HOBART HUGHES ........home

I had left Tokyo somewhat suddenly and thought I just had to get some experience of rural Japan. I'd read about the ancient Nakasendo Highway and how It still functions in some small sections all be it as a way for the Japanese to re Japanese themselves and for tourists like me to modify their westernness. It is more or less as it was between the towns of Magome and Tsumage. It’s only about 8.5Ks but with taking a still every seven steps it took from 10am to 2pm. I did skip taking photos for a couple of sections where there was nothing much but the path running along the road but most of it’s here. I found a section of the river that split from the path so I rock jumped up a little way and stripped off. There is something to be said for nakedness in a wildish forest. It was hard however to just surrender to nature when I kept hearing families bounce their way along the path or Italian lawyers on holiday laughing. Then it hit me this is exactly what so many travelers had most likely done before me. OK maybe without the Italian lawyers but quite likely many Japanese travelers of old had a quick skinny dip at this bend in the river in on a stinking hot summer day.

Further along the highway I came across a circle of rice that was burnt in the middle completed off with an ash trial that was obviously stalks. Just a tad further I found some vegetables that had been turned into animals munching on rice flour balls. These two ceremonies are part of the funeral rites. I never did quite figure the exact function of the rice circle nor of the animals. What I did find out was that the recently dead relatives can in this way come back to feed. I was not sure if they became the animals or that the animals were there for them to ride. The little strand of noodle on the eggplant is a saddle. You will have to stop the footage at that point to see it . It does point however to the connection to the old gods and a direct connection to the landscape and it produce that still flourishes in Japan. I think the Japanese love of boxes is no mere accident. They are the true masters of containment. They can with apparent ease hold the ancient land rites intact. This is probably what is perceived as the reserve in their nature.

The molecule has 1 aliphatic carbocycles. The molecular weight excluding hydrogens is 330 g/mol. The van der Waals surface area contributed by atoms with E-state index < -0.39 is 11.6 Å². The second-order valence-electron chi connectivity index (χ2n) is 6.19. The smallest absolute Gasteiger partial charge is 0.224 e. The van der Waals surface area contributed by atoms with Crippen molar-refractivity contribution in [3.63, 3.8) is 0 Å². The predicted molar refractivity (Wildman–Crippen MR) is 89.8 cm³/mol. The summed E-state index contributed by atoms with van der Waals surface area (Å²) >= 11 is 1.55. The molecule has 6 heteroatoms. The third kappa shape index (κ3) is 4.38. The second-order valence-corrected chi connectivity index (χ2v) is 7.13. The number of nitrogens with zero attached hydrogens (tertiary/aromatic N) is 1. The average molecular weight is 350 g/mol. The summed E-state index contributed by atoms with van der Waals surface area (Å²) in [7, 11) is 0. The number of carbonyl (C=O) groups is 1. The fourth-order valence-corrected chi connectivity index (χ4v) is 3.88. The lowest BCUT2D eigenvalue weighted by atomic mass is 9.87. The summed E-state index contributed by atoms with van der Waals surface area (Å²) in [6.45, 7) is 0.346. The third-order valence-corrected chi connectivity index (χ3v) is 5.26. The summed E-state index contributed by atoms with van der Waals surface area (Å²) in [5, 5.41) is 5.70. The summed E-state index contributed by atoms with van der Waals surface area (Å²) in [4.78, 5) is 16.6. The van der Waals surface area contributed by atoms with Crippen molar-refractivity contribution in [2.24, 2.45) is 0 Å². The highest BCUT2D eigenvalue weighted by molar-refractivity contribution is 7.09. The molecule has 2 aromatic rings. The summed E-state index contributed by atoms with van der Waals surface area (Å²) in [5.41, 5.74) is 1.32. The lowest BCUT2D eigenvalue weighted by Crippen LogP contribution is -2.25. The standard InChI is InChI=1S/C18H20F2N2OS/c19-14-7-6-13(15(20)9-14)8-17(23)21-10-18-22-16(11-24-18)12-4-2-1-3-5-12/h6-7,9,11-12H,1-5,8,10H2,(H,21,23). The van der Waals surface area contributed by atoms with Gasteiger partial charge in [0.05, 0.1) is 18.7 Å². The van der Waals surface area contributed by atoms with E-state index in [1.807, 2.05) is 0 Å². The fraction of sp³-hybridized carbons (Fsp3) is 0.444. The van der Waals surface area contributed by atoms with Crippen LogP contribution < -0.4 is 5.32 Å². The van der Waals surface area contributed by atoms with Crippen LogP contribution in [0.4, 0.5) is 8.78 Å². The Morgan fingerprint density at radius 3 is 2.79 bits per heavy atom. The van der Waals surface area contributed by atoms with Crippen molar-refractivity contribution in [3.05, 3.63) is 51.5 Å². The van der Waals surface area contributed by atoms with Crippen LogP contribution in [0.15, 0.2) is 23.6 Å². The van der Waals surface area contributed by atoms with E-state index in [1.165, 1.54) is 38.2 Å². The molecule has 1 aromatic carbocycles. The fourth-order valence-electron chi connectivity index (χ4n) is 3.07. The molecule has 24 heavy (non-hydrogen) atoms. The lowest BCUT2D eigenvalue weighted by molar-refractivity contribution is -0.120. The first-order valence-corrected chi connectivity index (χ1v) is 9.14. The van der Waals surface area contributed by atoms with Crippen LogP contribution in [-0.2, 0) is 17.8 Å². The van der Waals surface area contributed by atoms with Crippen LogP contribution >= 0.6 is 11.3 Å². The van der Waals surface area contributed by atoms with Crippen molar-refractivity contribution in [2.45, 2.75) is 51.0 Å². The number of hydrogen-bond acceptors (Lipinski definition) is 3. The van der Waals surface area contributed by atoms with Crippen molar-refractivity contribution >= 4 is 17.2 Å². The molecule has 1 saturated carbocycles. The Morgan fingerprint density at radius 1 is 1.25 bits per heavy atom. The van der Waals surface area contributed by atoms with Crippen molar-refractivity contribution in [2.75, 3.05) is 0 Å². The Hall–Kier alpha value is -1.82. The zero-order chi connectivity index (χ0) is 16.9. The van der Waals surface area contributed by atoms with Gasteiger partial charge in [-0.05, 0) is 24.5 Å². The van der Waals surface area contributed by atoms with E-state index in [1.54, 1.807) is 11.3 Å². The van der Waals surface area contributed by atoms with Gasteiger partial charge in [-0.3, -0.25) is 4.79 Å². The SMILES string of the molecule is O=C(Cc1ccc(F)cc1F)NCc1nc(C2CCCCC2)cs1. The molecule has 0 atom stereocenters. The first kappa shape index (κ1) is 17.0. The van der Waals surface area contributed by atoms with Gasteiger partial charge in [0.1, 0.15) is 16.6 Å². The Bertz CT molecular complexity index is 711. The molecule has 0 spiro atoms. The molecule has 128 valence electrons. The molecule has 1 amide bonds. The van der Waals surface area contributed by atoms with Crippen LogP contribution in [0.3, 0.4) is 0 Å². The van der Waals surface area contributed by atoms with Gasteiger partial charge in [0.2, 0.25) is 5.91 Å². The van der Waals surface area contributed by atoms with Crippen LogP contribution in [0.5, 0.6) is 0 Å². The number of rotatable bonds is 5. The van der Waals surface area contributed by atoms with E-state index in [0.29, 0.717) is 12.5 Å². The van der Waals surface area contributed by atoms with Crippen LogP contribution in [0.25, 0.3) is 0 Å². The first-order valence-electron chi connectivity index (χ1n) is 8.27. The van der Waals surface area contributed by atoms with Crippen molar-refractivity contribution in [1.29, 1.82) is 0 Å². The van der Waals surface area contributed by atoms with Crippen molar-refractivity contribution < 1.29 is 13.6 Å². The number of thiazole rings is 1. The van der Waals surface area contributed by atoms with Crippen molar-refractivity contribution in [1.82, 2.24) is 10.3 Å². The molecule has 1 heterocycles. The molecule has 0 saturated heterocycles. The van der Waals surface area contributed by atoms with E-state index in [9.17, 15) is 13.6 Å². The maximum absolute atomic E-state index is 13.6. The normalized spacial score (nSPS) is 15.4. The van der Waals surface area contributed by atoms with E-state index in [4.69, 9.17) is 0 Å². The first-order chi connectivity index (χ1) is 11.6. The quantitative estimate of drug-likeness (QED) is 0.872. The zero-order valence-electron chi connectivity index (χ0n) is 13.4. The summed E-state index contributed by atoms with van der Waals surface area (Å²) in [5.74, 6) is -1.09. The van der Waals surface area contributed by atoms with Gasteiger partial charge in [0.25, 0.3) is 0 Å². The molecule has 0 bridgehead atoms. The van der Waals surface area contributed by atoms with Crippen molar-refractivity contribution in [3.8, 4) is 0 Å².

Down the road I caught up with the Italian lawyers or rather they overtook me after a rest they'd had. We all ended up at the same Ryokan (a somewhat more up market inn) sharing our various travel stories and trying to figure the question of why the world sees the Japanese as being somehow emotionally inhibited. Giaimo and Juliet both had had the same sense of incredible sweetness and patience from nearly everyone they met. Yet I know that there is in many Japanese a deep intolerance to some other races and an inability to see a different perspective. But I just don't know yet how deep these divisions run and what is stereotyping and what is cultural practice inherited from the time when Japan was closed off to the world for three hundred years.

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